Foxglove Software

We are a small organization that specializes in custom engineering software to meet specific design specifications.  Our staff has over 60 years of computer programing experience. The languages that we use include: assembly, FORTRAN, Basic, Visual Basic, C, C++, PHP, HTML, Microsoft Access and Excel.   Early in our careers, we dabbled with ALGOL and PL1.  We also support WEB site development using a  variety of tools.
Cowboys "signing" a binding contract. (Courtesy)
Doing business with a five-fingered contract
Chino Valley Review (AZ) Columnist
Think of a cowboy.  I’m talking about the real kind, the kind that rode for the brand on the ranches and the acres throughout the Old West.

The life of the cowboy was hard and raw. There was an admirable simplicity to the way he went about it. For example, agreements between cowboys didn't need a contract, only a handshake. That simple act wedded a man to his word. That's how business was done.

These sentiments sum-marize a recent telephone conversation I had with Brad Williams, local sculptor. Brad, you see, is the artist who created the art that's been in front of Olsen's since May. The two cowboys shaking hands over a fence is a work entitled “Binding Contract." His goal in creating the sculpture was to symbolize the honesty of the cowboys’ ethics that inspired our western heritage.

Brad has lived in the Chino Valley area for some time now but grew up on the open plains of Eastern Colorado where he developed a reverence for the men and women who carved the original contours of the American West. His work reflects those historic contours: the simple act of watering one's horse, a cowboy resting astride a rail fence, a young beau with his horse in tow greeting his lady.

There's a bit of irony at work in Brad's artistic process. Before asking, I assumed he began a sculpting project with sketches, but Brad says he doesn't draw because he's color blind. He goes directly from mental concept to physical concept with taxidermy foam, then applies clay to create the detail. The lost-wax casting process translates the foam and clay into bronze.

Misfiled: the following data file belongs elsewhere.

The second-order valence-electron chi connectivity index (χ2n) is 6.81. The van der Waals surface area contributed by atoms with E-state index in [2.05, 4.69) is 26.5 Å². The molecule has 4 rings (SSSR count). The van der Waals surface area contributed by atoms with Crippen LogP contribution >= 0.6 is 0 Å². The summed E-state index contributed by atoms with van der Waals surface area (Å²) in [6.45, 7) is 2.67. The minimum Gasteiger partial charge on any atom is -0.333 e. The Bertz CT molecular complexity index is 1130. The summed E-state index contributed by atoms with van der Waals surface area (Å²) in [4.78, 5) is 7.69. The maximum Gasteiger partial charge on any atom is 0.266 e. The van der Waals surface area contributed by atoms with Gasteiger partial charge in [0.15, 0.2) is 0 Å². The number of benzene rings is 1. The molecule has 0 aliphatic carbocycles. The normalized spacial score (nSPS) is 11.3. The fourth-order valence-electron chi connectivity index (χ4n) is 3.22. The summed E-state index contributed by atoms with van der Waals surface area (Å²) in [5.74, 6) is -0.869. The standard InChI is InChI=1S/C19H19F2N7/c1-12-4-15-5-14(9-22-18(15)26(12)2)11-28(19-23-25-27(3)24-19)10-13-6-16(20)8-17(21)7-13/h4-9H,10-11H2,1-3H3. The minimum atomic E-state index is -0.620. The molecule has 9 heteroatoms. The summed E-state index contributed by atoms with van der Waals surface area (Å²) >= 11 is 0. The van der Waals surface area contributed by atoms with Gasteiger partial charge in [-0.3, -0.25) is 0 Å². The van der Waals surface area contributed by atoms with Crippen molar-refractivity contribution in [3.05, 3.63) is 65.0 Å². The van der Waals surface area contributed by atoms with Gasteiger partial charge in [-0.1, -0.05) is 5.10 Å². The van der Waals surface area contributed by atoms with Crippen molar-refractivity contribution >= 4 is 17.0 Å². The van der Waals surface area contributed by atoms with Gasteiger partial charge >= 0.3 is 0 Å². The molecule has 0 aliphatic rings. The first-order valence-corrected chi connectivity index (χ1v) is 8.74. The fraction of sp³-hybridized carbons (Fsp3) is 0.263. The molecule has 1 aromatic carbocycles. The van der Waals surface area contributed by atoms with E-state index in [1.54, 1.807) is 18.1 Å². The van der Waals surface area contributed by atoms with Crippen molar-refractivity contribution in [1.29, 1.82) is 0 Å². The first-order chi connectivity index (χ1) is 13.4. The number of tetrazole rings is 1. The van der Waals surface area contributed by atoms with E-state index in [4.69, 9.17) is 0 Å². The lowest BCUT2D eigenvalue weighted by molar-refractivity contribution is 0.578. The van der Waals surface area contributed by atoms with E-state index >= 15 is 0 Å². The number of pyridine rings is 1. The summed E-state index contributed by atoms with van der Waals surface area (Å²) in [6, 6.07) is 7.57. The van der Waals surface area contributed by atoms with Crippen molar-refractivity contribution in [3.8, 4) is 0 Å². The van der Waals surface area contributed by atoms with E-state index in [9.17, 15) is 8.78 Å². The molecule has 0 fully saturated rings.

North-bound visitors on Rt. 89 might have been welcomed to Chino Valley by Brad's two cowboys sealing the deal, but Town officials decided to go with the three horses currently guarding the round-about at 4 Road South. I like the horses, but somehow, Brad's vision is just a little more intimate with the spirit of our town, in my opinion.

He says his sculpture will remain in front of Olsen's until December when it travels to the National Finals Rodeo in Las Vegas. After that event, he's not sure where the piece will go.

For several years, he's donated a sculpture for raffle at the courthouse in Prescott. Raffle revenues have funded the lighting of the courthouse during December. There's something cosmically appropriate in that — outstanding western art helping to celebrate Christmas in one of the West's most popular small towns.

My wife and I have lived in the Chino Valley area for almost five years after surviving some 20 years in Phoenix. During our tenure here, we have come to deeply treasure the land, the quality of life, and the quality of people who abide here. Although we're both from back east, we feel that this tree branch upon which we've settled is our real home. During my telephone chat with Brad, I had to tell him that his artistic interpretation of The West through his creation Binding Contract is spot on with our own appreciation of the place where we live. Each time I drive past Olsen's, even though those two cowboys don't acknowledge me, they speak to me in a slow Southwestern drawl.
I think we locals are lucky to be here. I think we're lucky to have western art available to us. And l know we're lucky that there are artists, photographers— and sculptors as talented as Brad Williams to provide that art. His website is www.bradfordjwilliams.com.


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